Buprenorphine is a full µ-opioid receptor agonist with potent analgesic actions. It is thought to have less side effects, such as respiratory depression, nausea and dysphoria, compared to the other opioids. Profound sedation may be seen at doses greater than 20 µg/kg. The duration of action may vary from 6 to 12 hours. Before giving the next dose, it is advised to re-assess the animal to identify whether sedative effects or negative side effects are encountered. Based on these findings the subsequent dose can be adjusted.
Butorphanol also provides analgesia in several exotic companion mammal species. It is assumed that butorphanol has agonistic effects on µ-, δ- and κ-opioid receptor with the highest affinity for the κ-opioid receptor. Its clinical effects seem similar to buprenorphine. The duration of its analgesic actions, however, is significantly shorter. It also has a greater sedative effect and potentially results in more respiratory suppression.
Fentanyl, a short acting and very potent µ-opioid receptor agonist with potent analgesic actions can be used as a constant rate infusion (CRI). Fentanyl CRI is most often used during surgery and in the post-operative period. Respiratory depression is a potential serious side effect warranting frequent assessment of the ventilatory status of these patients.
Tramadol is not a typical opioid, with effects on the µ-opioid receptor, the serotonin-, the catecholamine- and the GABA-system. Palatability of tramadol is a significant problem in rabbits. In ferrets, palatability issues have not been reported. During a pharmacokinetic study in rabbits, a dose of 11 mg/kg did not result in plasma concentrations considered analgesic in people. No pharmacokinetic data are available in ferrets, but a dose of 10 mg/kg once daily has been suggested. Tramadol cannot be used in chinchillas as levels which may be analgesic will result in severe neurological signs.
Local Anesthetics and Locoregional Techniques
The use of local anesthetics - e.g., bupivacaine and lidocaine - can be very effective in preventing stimuli reaching the spinal cord and are very useful additions in a pain management plan. The good predictability of drug effect with respect to both desired and unwanted side effects of local anesthetics, together with insensitivity to species specific physiology makes locoregional techniques an excellent choice. Techniques that can be used are incisional line blocks, local infiltration, ring blocks, splash-blocks, topical application, conductive nerve block and epidural anesthesia. Care must be taken not to exceed maximum doses which need to be calculated beforehand, often requiring diluting the drug to obtain an adequate volume. Maximum doses are 1 to 2 mg/kg whereby it is important to realize that bupivacaine is twice as potent as lidocaine. Adding opioids such as morphine or buprenorphine to a local block can increase the duration of analgesia significantly.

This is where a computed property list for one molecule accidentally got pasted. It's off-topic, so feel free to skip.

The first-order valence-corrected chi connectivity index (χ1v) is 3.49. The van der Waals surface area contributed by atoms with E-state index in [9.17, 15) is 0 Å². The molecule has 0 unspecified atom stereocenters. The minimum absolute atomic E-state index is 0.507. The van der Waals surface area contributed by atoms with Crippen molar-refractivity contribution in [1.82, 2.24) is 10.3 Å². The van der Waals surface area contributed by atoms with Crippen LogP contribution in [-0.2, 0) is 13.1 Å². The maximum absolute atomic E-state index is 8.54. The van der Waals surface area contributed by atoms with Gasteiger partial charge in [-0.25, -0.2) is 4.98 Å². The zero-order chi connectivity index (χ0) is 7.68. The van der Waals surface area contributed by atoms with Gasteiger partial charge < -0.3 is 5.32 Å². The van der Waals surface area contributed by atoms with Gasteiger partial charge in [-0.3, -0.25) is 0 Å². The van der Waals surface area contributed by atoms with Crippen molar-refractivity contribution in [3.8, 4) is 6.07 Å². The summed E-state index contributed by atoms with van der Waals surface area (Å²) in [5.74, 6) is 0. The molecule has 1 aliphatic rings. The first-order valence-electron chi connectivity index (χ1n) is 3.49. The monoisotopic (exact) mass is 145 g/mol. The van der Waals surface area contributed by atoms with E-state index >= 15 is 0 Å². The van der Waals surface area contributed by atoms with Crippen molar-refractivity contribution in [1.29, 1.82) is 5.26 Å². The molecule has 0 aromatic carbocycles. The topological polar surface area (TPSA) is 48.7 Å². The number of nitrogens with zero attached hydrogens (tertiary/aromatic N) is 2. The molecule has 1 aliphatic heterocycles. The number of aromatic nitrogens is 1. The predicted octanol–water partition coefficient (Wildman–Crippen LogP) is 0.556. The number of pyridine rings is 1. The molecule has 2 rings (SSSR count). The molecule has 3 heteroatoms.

Dental blocks are well described in rabbits and ferrets. These included the infraorbital nerve block, mental nerve block, mandibular nerve block and the maxillary nerve block. Intra-testicular blocks are also described. Allow at least 5 minutes for the local anesthetic to be fully effective.
Although a lot of data on clinical efficacy, pharmacokinetics and pharmacodynamics of analgesic drugs and specific behaviors related to pain are lacking in exotic companion mammal species, pain management does not really differ between species. Analgesic treatment is a dynamic, practical and subjective process. Therefore ‘clinical experience’ from colleagues and appropriate training in pain physiology and pain management is at least as valuable as ‘hard scientific’ data. People are therefore encouraged to maintain adequate record keeping and follow up, in addition to reporting on clinical experience with analgesics in rabbits and ferrets until more scientific evidence is available.